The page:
May/June 2006

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An ominous sky announces a season‚s worth of rain. It looms over a forlorn winter landscape of still waters that resembles a post-apocalyptic swamp. Hyper-stylized and melancholy, a unicorn skull hovers mysteriouslyųthink Georgia O‚Keeffe channeled through a charmed mix of Mati Klarwein and Odilon Redon. I Was Born in the Desert, 2005, has been elegantly rendered in graphite. Like all of Diego Singh‚s drawings of the last couple of years, it is precious and creepy, delicate and morbid, detailed and oversized. It subtly weds fantasy landscapes with drag‚s penchant to over-decorate and over-dramatize.

The man is gone. Anna., 2006, beads, graphite, pastel, and ink on paper, 44 x 76 inches (courtesy of the artist and Fredric Snitzer Gallery)

Faux crystals and make-believe gems often turn up on Singh‚s drawings. If these works never plumb the depths of gaudiness that drag often calls home, there is nonetheless a playing-with-mommy-dearest‚s-jewels-while-she‚s-away feel to them. The suburban housewife‚s jewelry boxųglittery but fake, and always overdoneųmay well be drag‚s basic toolbox. But Singh‚s drawings steer us to an alternative modelųthe implacable hardcore mistress‚ black attire, stilettos, and s/m trysts. This gets us closer to their stern cross-dressing logic.

I'm flying, I‚m flying my friend and I‚m lighter than I've ever been, 2006, graphite, beads on paper, 40 x 60 inches (courtesy of the artist and Fredric Snitzer Gallery)

Singh often speaks of these drawings as kinky self-portraits. Reveling in the irony of the association, he has compared his relationship to these portraits with annoying musicians who crank up their own CDs. This notion of the delegated self-portrait, of portraiture through carefully selected objects, of portraiture as a renegade state under the regime of likeness, is one of the most radical ideas that drag unleashes. Just as s/he undoes gender, the transvestite reorganizes the constitutive elements of self-portraiture by becoming another. Here, self-portraiture works through associative layers. If technological reproductionųwhich seems pertinent in any discussion of the mediated selfųhas taught us anything, it is that every successive generation of copy, every new layer, is a distancing from verisimilitude even as it continues to be ineluctably linked to the original material.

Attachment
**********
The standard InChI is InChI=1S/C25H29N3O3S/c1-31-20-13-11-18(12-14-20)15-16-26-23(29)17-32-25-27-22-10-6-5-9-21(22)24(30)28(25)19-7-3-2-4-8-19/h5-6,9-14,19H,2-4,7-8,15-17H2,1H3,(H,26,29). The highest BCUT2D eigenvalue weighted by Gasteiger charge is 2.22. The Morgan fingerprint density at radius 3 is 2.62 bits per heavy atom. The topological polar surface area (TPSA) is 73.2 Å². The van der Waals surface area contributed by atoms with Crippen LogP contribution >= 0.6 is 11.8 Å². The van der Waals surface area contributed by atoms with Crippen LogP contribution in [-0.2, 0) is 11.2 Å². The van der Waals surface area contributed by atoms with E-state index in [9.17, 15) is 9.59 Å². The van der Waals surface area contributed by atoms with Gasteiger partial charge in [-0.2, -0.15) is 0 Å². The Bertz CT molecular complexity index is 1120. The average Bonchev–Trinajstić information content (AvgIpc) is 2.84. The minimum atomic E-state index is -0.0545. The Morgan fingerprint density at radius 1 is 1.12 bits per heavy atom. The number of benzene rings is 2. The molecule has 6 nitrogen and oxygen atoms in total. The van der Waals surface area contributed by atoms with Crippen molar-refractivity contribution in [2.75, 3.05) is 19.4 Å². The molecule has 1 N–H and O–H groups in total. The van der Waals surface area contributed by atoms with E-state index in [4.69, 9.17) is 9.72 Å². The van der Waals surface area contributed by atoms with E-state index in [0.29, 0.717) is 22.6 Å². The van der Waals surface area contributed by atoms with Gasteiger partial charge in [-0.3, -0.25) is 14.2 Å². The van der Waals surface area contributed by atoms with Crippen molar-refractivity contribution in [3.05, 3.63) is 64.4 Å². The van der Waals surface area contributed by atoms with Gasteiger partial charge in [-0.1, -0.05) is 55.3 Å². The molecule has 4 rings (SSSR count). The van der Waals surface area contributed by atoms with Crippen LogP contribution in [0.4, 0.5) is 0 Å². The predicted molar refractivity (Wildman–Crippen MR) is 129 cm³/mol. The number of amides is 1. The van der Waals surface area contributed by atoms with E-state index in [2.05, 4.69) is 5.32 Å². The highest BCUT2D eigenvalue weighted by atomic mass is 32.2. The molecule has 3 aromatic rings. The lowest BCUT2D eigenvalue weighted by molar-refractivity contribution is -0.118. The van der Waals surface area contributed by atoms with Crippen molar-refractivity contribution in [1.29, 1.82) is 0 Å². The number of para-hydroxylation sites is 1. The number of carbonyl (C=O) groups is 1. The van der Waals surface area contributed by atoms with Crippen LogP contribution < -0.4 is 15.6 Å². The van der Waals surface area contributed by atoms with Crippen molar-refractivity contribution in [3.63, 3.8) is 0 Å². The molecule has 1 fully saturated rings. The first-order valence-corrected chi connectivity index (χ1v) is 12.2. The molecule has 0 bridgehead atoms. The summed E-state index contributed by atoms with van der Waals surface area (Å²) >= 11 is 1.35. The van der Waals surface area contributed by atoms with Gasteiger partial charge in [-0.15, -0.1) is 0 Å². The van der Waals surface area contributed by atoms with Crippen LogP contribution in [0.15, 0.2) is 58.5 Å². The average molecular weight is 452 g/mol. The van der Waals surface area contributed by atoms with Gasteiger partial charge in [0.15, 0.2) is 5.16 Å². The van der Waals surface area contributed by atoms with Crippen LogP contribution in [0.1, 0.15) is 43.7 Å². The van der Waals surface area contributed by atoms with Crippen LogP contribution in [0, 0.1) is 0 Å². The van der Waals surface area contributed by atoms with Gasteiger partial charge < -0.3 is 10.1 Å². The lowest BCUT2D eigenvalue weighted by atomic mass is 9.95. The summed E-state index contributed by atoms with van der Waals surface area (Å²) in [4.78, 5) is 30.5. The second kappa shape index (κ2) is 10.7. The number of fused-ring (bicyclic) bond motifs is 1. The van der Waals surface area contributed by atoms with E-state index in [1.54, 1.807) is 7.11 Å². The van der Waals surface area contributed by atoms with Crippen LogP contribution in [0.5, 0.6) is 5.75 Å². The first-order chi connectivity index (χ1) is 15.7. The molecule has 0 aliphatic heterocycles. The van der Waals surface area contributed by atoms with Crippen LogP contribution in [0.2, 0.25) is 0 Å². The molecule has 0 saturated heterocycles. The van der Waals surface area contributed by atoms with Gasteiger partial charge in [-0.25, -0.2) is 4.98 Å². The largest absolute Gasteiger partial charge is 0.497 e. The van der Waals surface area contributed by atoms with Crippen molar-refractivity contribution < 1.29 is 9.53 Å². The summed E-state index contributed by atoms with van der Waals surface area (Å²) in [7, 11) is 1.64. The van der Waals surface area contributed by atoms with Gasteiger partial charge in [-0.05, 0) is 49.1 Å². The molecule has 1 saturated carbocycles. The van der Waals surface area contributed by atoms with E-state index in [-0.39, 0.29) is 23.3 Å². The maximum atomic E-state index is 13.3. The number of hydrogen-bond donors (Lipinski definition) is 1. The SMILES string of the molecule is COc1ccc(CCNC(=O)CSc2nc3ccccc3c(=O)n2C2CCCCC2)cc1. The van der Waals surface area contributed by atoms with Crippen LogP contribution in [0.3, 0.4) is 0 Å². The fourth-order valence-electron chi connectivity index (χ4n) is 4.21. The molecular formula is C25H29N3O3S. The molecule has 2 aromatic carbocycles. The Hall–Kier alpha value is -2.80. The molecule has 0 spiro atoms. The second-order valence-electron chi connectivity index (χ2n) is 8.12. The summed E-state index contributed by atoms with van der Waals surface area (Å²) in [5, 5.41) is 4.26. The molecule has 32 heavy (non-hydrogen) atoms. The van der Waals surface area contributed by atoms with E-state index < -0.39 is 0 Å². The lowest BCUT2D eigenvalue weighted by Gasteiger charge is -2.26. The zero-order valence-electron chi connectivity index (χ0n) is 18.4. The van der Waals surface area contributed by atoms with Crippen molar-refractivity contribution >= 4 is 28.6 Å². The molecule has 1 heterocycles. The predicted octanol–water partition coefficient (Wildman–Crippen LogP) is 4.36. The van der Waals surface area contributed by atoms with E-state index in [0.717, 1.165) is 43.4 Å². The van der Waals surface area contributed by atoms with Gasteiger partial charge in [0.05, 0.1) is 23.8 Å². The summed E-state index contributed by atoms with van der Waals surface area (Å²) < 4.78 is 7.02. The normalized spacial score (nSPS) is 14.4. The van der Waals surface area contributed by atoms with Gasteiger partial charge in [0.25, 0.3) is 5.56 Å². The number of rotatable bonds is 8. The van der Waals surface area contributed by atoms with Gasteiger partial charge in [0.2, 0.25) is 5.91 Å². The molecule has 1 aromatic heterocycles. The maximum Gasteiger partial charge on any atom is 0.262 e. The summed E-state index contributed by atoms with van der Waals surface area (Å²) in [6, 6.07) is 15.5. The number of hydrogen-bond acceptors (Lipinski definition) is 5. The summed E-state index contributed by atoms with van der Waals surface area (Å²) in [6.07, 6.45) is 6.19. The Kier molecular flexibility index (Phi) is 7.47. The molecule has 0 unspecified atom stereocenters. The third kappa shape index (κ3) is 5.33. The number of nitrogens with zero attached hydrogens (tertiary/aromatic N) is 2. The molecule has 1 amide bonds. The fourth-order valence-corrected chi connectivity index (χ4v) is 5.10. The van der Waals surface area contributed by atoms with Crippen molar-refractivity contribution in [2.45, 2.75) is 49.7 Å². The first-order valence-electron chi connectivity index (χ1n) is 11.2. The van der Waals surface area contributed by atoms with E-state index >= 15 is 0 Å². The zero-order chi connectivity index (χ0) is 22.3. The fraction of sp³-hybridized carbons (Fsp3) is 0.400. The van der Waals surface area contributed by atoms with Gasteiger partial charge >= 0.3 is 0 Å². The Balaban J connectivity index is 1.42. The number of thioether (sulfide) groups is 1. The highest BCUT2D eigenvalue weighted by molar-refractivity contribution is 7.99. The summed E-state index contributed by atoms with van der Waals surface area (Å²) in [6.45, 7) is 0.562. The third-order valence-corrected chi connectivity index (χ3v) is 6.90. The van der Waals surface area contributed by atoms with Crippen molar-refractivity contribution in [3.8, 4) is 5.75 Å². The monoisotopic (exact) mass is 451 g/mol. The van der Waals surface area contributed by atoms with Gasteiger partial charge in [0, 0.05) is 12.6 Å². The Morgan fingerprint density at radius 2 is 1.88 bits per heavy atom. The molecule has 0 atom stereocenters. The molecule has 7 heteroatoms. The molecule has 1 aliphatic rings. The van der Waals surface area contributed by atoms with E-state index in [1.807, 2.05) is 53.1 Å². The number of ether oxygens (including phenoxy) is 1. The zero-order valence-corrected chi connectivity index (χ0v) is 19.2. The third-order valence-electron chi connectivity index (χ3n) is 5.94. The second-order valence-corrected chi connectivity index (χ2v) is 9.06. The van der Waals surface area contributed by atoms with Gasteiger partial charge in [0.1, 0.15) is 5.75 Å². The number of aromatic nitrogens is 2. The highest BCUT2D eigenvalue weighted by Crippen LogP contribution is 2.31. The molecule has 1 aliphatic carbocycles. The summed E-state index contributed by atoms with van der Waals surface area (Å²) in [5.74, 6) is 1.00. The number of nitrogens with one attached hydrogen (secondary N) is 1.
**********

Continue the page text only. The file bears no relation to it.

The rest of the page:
In his famous essay „Simulation,š Cuban neo-baroque novelist Severo Sarduy writes of the drag queen: „Rather than affect the essence of the model and its precise, respectful reconstruction, the phenomena that we are dealing withųespecially in the case of human sexual transvestismųseem determined to produce its effect1 Is the self as effect all that is left, now that technology leads rampant incursions into everyday life and inevitably displaces the body, and now that the one-way infobahns of communicative capitalism foreclose on the political? Are we starting to realize that our notion of the self has expired, and that it is now merely mimicking a strong model of the individual that is no longer valid? Like a constant interference signal within the conceptual space of modernist discourse, the transvestite‚s gaze may have actually pointed to the future of identity production.

installation view of Sisters (Trouble Taking Place) at the Palm Beach Institute of Contemporary Art, 2004-2005, bronze, salt, alabaster, dimensions variable (courtesy of the artist and Fredric Snitzer Gallery)